David Viña has witnessed the power of artistic expression in his home country of Venezuela, which is in the midst of an economic and humanitarian crisis. The 22-year old Father’s House volunteer is now preparing for his first Shaftesbury art display, during Fringe 2019.
It is hard to imagine how difficult life is in Venezuela. The economy has collapsed and hyperinflation has made essentials unaffordable and medicines scarce. Political instability has brought civil unrest and there are regular clashes between members of the public and security forces.
“It looks bad on television, but it is even worse in real life,” said David. “The country’s falling down in pieces. There is a lack of electricity, gas and water.” He says that blackouts have lasted for up to five days and there are regular power cuts.
“People have to queue for food, and sometimes they spend the whole day queuing and in the end, they say ‘we don’t have food anymore’. Kids are starving and people are literally eating trash on the streets,” he said. “People that need chemo for their cancers have died. It’s heart-breaking how a country as rich as mine has been treated like this by a dictatorship, because this is what it is.”
David is from Mérida, 415 miles from the capital of Caracas. His family keep him informed of the deteriorating situation at home. Even before David left, everyday life was dire. “I remember that more than once I had to hide because they were shooting in the streets, bombs here, bombs there. People on passing motorcycles were shouting at you.”
He stopped talking and briefly sighed. “The police were throwing bombs at elderly people that were queuing and protesting because they didn’t have food. When you see that situation you say, ‘oh my goodness, I don’t want for this to happen anymore’.”
In Venezuela, artists started creating pieces or putting on productions to make powerful statements. “I was involved in some performances that went out on the streets and people were so pleased. The military was nearby, and they were upset it. That was three years ago. Now it’s even worse,” said David.
Against this backdrop of unrest and deep uncertainty, art is flourishing, although it isn’t the type of art for entertainment or home decoration that artists offer us here in Shaftesbury. “I think this whole situation has given them tools to protest through the arts. You can see the performances in the streets and fashion designers emerging,” explained David. “Visual artists are starting, as well as photographers. Everyone is trying to do something. People that left the country are working from the outside, establishing new businesses. It’s inspiring to see these people fighting the government, who are trying to shut everything down. They are saying ‘we won’t let these people tear us down’.”
David’s experience has helped him understand how art can offer more than just something nice to look at. He says he aims to use his creative skills, whether it is painting, playwriting or fashion design, to create something positive and beautiful. “Hate generates more hate and fire produces more fire. I want to inspire people. Something that I’ve learned in this whole journey is that art is not supposed to give you answers, but it will at least generate your questions.”
The story of how David came to Shaftesbury is unusual. Back in December 2016, he was still in Venezuela and he had a strong sense that his life was about to change. “I had a feeling that something would happen in 2017. I wasn’t sure what it was. I was studying acting at university at the time,” he said.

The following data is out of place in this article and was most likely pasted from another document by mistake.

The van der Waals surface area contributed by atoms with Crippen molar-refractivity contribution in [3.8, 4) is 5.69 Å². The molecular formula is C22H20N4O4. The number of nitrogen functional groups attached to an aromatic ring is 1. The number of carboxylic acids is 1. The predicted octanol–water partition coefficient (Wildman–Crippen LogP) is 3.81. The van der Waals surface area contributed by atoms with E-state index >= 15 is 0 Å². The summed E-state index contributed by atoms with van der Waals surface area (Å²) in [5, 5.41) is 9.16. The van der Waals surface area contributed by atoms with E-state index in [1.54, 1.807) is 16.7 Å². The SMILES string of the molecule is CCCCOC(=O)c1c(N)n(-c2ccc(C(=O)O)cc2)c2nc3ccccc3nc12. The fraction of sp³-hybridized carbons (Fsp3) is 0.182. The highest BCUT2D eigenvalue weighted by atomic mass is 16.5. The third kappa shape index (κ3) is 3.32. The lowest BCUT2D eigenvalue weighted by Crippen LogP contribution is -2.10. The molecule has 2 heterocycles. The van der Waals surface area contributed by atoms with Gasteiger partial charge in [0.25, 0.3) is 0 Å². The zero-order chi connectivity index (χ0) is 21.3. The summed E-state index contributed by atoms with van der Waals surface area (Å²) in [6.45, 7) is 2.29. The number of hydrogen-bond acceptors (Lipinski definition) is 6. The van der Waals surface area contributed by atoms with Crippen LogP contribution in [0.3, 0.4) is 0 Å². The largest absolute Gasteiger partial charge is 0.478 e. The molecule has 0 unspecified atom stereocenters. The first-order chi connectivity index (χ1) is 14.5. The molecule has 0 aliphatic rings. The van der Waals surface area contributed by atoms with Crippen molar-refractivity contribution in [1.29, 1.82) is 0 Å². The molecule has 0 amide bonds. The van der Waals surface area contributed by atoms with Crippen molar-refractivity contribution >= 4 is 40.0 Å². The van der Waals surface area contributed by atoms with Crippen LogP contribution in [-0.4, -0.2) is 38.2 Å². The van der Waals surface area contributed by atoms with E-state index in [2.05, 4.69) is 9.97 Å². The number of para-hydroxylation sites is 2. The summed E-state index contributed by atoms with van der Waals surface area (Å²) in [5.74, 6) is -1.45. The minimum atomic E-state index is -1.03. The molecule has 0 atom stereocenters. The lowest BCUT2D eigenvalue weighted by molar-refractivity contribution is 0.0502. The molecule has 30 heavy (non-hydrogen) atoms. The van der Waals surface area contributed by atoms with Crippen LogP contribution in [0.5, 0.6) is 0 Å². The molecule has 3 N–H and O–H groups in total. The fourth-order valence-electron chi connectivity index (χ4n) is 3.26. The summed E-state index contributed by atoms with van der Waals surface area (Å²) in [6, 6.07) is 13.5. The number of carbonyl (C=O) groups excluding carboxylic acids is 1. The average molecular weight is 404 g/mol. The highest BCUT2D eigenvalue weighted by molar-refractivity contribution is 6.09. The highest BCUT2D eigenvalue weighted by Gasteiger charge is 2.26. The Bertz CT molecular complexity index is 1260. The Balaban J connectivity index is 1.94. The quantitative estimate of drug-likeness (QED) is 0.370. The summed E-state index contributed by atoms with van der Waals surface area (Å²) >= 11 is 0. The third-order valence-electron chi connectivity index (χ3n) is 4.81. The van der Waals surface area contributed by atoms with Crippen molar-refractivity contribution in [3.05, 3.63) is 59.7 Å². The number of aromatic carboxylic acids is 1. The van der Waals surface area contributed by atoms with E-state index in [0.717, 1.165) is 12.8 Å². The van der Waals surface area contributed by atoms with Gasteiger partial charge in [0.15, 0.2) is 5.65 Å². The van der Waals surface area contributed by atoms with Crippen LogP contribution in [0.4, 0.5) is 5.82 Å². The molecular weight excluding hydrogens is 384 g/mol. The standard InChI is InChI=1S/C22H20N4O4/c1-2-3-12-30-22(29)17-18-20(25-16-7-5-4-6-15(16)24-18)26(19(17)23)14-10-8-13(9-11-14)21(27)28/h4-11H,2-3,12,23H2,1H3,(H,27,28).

David was attending a theatre festival in Caracas when his father called him and said that their church had heard about a volunteering role overseas. David said that his father and the congregation were praying that one of their local residents would be awarded the opportunity. Their prayers were answered, and he accepted the internship because he wanted the chance to ‘grow as a person, financially, culturally and linguistically’. “I came here. Now I know that it was the right decision,” he said.
David believes that what happened to him in 2016 was not luck or a coincidence. He says that it has confirmed his faith. His volunteering has taken him to India, Bournemouth and Bath, when he worked in the warehouse of charity ‘Mercy in Action’.
Here in Shaftesbury, David has undertaken practical, charity and missionary work whilst helping at Open House at Father’s House. Now David wants to show Shaftesbury his art, so he’s displaying a sculpture at the Arts Centre during Shaftesbury Fringe. His piece will portray fashion as a creature or being and he hopes that his ‘fashion’ sculpture will make an impression. “I’m not using conventional materials. I’m not using ceramic, wood or metal. I am using fabric and PVC as the main materials. It will be fluid, falling from the wall to the ground,” said David.
David now intends to use his art and creativity to support his future volunteering, helping people all around the world and in Venezuela. “I want to be able to help people, when I settle properly. I will carry on going around the world and helping people back home,” he said.
David is already planning another exhibition, which will feature some of his paintings. He hopes that his art could fund a trip to Ukraine, where he wants to volunteer with needy children and undertake more humanitarian and practical work within the community. In the future, he’s planning a fashion brand, too. With his boundless enthusiasm and many ideas, it seems that David will use his art to make a difference for a long time in the future.
You can see David’s show, Le Mode 2019, in the Arts Centre foyer between 5th and 7th of July.